Saturday, June 30, 2012
Shanghai is a weird place.
Don't get me wrong, travelling there was a good experience overall. I was honoured to attend the 2012 Shanghai International Film Festival. I met the Producer of 'Star Wars', the producer of the Oscar nominated short 'Raju' and a bunch of excellent short film makers from around the world. I even accidentally sassed the Director of 'Enemy at the Gates', with a question after his speech.
But Shanghai is still a weird place.
It is a city that is obsessed with appearances over substance. This obsession is so complete, that it permeates everything in the city.
The hotels look perfect from the outside, but inside they are dated and infused with cigarette smoke.
The restaurants have big glossy signs, but inside they are like cafeterias with unhappy (and largely unfriendly) waiters.
And then there was the Shanghai Film Festival itself.
The festival is accredited by the 'Fédération Internationale des Associations de Producteurs de Films' (FIAPF), who also accredits the Berlin, Cannes and Venice Film Festivals.
The opening ceremony of the festival was attended by film luminaries such as Jean Jaques Annaud, Jackie Chan, Aaron Eckhart, Mike Medavoy and Chow Yun Fat.
The media was there.
The short film awards ceremony, which I was there for, was attended by Chinese Celebrities and was broadcast live on Chinese television.
To an outsider or a media person, it had all the appearances of prestige.
But the truth is the festival got the media showpieces right and ignored the important little details.
Like Shanghai's hotels and restaurants, the film festival had its quirks when you got inside. It was the small touches, like the fact they lost a screening copy of my film and couldn't work out what to do until I brought it, IN PERSON, one hour before the screening. Or like that televised award ceremony for the short films, where they: transported us, the filmmakers, to the ceremony; trotted us along the red carpet; sat us up front for the ceremony; trotted us back out of the ceremony location; and then transported us back to the hotel.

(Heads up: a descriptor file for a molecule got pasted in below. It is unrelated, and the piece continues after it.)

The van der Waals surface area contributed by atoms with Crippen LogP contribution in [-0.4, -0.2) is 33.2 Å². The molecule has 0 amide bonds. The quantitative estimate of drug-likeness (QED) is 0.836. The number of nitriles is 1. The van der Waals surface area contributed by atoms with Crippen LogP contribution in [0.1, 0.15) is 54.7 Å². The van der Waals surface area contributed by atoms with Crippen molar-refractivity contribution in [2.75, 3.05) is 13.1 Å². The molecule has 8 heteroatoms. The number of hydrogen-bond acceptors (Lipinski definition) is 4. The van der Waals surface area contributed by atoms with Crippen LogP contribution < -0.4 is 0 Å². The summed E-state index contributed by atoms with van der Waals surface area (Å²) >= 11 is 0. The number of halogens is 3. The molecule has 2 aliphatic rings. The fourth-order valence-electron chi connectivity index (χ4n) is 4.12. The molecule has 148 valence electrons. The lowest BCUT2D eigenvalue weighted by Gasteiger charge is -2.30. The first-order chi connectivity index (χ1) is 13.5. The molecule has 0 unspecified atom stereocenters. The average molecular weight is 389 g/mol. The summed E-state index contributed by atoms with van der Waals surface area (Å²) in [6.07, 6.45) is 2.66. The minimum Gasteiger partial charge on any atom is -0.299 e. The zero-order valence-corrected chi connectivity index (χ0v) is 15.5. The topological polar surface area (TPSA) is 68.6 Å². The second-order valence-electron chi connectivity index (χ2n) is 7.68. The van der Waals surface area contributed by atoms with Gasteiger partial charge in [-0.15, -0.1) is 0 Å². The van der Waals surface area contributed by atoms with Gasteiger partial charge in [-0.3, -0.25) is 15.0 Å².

No drinks. No after party. Only the Chinese Celebrities were allowed in the VIP area for a drink. We were brought out for the glitzy media event, then tucked away again.
I don't think they did this deliberately, mind you. It is just a part of their innate obsession with the facade.
The Shanghai perspective, ironically, is very similar to people who are new to film.
To an outsider, a film is a glorious exercise filled with beauty, publicity, celebrity, fame and artistry.
The truth is that it is hard work. Meaningful and wonderfully fulfilling, yes, but still hard. Filmmaking is a blend of art, science and commerce.
The film I was representing in Shanghai, 'The Good Neighbour' was completed at the start of 2011. That means, from script, to production, to distribution, I have lived with the film for around two years.
In addition to making the film, the director and I spent hours creating promotional materials for the film's release. I worked on the distribution strategy and have put many hours and late nights into getting the film out for the world to see.
But that is all in the background.
What an outsider observes is me attending a glitzy awards ceremony in Shanghai, wearing a nice suit.
It looks like easy, glamorous work, but appearances are deceiving.
It's also the reason why everyone at the major film festivals appear so eager to kick back and enjoy themselves. They are eager because it is really the culmination of hundreds of hours of work behind the scenes. They've earned a drink or two.
If they are allowed in the VIP area, of course.
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